Punctuation Exercise (565)

In each sentence, revise one or more punctuation marks to reflect correct usage.

Answers and Explanations

1.
Original: Take Smith’s case for example, he actually excelled as an account specialist.
Correct : Take Smith’s case, for example: He actually excelled as an account specialist.

The phrase "for example" must be tacked on to "Take Smith’s case" with a comma, and the rest of the sentence is an independent clause, so it must be preceded by stronger punctuation.

2.
Original: I saved a review of their debut performance written by the newspaper’s jazz critic John Smith.
Correct : I saved a review of their debut performance written by the newspaper’s jazz critic, John Smith.

The phrase "newspaper’s jazz critic" implies that the publication has only one person answering that description, so the reference is restrictive, and that appositive phrase must be set off from the name by a comma. The phrase "newspaper jazz critic," on the other hand, is merely a job description and requires no intervening punctuation.

3.
Original: The new PBS documentary allows that, "of the tens of millions of Americans listening to their radios that Sunday evening, few were tuned to ‘War of the Worlds.’"
Correct : The new PBS documentary allows that "of the tens of millions of Americans listening to their radios that Sunday evening, few were tuned to ‘War of the Worlds.’"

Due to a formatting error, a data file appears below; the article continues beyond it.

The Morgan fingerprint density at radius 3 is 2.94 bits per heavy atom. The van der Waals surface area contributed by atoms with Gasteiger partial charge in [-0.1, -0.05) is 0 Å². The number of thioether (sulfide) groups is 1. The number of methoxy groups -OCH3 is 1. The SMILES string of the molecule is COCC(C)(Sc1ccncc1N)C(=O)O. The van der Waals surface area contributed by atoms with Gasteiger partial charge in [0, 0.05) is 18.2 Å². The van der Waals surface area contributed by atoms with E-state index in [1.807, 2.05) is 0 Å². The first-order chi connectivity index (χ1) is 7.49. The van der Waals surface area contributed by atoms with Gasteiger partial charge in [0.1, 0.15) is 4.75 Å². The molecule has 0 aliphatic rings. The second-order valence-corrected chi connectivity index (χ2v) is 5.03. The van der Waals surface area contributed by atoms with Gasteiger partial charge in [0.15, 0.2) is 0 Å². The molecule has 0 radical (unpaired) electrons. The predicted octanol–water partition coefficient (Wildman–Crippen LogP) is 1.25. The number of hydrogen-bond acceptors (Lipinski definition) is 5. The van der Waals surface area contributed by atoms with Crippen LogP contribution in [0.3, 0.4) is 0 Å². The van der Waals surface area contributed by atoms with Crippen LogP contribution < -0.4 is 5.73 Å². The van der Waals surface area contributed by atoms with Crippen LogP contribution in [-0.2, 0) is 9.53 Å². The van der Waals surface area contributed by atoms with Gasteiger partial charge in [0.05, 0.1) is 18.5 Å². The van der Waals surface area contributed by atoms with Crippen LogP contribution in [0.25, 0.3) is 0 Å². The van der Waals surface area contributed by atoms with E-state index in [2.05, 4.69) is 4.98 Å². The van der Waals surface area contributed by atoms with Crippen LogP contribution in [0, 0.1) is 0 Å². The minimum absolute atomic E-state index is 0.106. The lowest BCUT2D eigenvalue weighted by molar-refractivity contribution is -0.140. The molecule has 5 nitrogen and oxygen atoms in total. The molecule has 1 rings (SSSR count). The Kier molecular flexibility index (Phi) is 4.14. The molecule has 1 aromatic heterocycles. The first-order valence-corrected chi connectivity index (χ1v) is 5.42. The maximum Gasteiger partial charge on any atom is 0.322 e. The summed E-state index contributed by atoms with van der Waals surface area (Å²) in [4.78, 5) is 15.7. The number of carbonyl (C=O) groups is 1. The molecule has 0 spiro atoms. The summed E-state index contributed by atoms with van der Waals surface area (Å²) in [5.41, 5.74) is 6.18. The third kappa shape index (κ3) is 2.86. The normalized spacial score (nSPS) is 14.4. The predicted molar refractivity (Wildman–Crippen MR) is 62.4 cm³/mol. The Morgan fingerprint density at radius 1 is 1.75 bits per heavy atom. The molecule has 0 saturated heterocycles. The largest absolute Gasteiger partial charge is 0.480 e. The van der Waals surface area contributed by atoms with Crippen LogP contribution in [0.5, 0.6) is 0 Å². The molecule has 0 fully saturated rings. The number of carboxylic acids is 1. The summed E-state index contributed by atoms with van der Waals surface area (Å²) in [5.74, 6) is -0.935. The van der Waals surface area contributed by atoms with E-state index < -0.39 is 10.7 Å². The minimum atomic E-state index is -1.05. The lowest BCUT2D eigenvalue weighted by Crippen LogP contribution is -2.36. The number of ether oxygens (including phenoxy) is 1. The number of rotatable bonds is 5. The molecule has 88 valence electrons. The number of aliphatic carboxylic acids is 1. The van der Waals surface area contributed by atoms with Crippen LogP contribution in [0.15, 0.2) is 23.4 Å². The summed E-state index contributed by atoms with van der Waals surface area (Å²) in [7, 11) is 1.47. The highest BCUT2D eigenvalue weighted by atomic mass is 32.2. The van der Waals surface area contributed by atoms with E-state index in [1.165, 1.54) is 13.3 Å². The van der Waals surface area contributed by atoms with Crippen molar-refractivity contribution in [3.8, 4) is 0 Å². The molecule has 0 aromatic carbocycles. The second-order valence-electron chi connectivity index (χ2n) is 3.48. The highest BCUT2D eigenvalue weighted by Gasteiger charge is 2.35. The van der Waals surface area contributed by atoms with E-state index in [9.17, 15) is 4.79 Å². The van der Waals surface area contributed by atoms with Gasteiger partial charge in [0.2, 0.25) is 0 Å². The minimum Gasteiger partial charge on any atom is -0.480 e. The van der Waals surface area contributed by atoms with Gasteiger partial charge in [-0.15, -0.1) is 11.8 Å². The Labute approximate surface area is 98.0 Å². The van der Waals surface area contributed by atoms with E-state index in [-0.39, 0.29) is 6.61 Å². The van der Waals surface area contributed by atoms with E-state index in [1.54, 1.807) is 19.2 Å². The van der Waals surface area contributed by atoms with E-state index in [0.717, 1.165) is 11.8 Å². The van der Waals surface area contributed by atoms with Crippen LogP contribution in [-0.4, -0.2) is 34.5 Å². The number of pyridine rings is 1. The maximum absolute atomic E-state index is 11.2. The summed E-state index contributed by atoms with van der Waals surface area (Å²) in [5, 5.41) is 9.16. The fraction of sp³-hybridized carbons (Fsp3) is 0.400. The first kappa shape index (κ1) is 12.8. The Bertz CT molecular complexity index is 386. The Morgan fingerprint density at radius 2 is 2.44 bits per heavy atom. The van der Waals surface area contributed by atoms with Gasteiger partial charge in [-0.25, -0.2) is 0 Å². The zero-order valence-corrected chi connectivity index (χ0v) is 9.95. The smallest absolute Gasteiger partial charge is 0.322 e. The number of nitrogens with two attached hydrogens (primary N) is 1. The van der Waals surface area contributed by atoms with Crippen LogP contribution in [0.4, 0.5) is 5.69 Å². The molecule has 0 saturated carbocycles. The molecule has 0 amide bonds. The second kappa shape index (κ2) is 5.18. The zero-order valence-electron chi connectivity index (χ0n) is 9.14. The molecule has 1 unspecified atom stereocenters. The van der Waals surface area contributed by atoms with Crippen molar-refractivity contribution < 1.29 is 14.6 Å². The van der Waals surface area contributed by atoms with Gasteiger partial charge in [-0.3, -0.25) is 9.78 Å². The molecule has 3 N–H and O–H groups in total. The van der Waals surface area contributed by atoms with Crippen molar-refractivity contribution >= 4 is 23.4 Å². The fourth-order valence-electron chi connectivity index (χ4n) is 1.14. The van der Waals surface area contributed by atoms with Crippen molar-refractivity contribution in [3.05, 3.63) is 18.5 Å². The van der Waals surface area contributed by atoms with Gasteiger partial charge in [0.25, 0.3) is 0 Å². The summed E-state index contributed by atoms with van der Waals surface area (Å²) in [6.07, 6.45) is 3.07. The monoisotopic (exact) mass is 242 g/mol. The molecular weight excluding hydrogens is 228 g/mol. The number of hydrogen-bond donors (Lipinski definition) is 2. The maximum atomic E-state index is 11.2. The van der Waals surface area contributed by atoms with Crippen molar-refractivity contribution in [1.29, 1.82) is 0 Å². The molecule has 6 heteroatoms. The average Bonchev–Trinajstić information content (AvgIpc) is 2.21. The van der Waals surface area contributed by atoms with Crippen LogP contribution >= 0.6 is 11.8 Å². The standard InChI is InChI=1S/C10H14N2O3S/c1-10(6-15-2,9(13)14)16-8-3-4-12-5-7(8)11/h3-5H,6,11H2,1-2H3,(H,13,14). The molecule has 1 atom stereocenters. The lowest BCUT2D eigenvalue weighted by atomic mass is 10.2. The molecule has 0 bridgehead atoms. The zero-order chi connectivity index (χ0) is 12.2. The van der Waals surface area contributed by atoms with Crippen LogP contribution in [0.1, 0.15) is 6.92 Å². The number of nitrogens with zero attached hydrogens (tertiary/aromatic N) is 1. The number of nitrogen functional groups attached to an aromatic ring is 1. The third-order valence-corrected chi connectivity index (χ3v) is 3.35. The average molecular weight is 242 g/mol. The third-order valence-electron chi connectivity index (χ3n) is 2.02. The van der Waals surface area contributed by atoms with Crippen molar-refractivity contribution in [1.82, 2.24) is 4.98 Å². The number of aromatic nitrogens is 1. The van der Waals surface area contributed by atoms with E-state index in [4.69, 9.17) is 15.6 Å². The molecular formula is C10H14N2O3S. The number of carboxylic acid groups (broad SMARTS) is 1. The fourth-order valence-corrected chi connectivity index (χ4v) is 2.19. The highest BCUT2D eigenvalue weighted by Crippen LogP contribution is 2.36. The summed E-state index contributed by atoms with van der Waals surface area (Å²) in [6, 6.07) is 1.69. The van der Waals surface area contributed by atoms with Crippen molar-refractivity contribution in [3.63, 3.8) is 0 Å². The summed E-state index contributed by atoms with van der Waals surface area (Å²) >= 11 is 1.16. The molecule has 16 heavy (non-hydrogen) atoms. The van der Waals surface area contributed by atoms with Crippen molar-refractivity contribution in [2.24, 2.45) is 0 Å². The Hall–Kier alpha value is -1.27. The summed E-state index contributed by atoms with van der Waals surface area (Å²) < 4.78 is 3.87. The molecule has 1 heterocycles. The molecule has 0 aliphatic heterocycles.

At first glance, the initial comma seems to be correct, serving with the second comma to bracket a parenthetical phrase within the main clause "The new PBS documentary allows that few were tuned to ‘War of the Worlds.’" But note that this main clause is incomplete ("few" appears out of context—few what?), and the phrase between the commas is not parenthetical; it is simply a modifying phrase explaining what "few" refers to.

4.
Original: We should not criticize their actions because they are patriots.
Correct : We should not criticize their actions, because they are patriots.

The original sentence implies that the patriotism of the people referred to by the pronoun "their" should not prompt criticism, and that an additional independent clause will follow "patriots" that explains why they should be criticized. But the sentence’s meaning is that because they are patriots, we should not criticize their actions; the syntax of the phrase preceding the semicolon here is an even better revision than merely inserting a comma before "because."

5.
Original: The woman was merely homeless not dangerous.
Correct : The woman was merely homeless, not dangerous.

Use a comma near the end of a sentence to separate contrasted elements.

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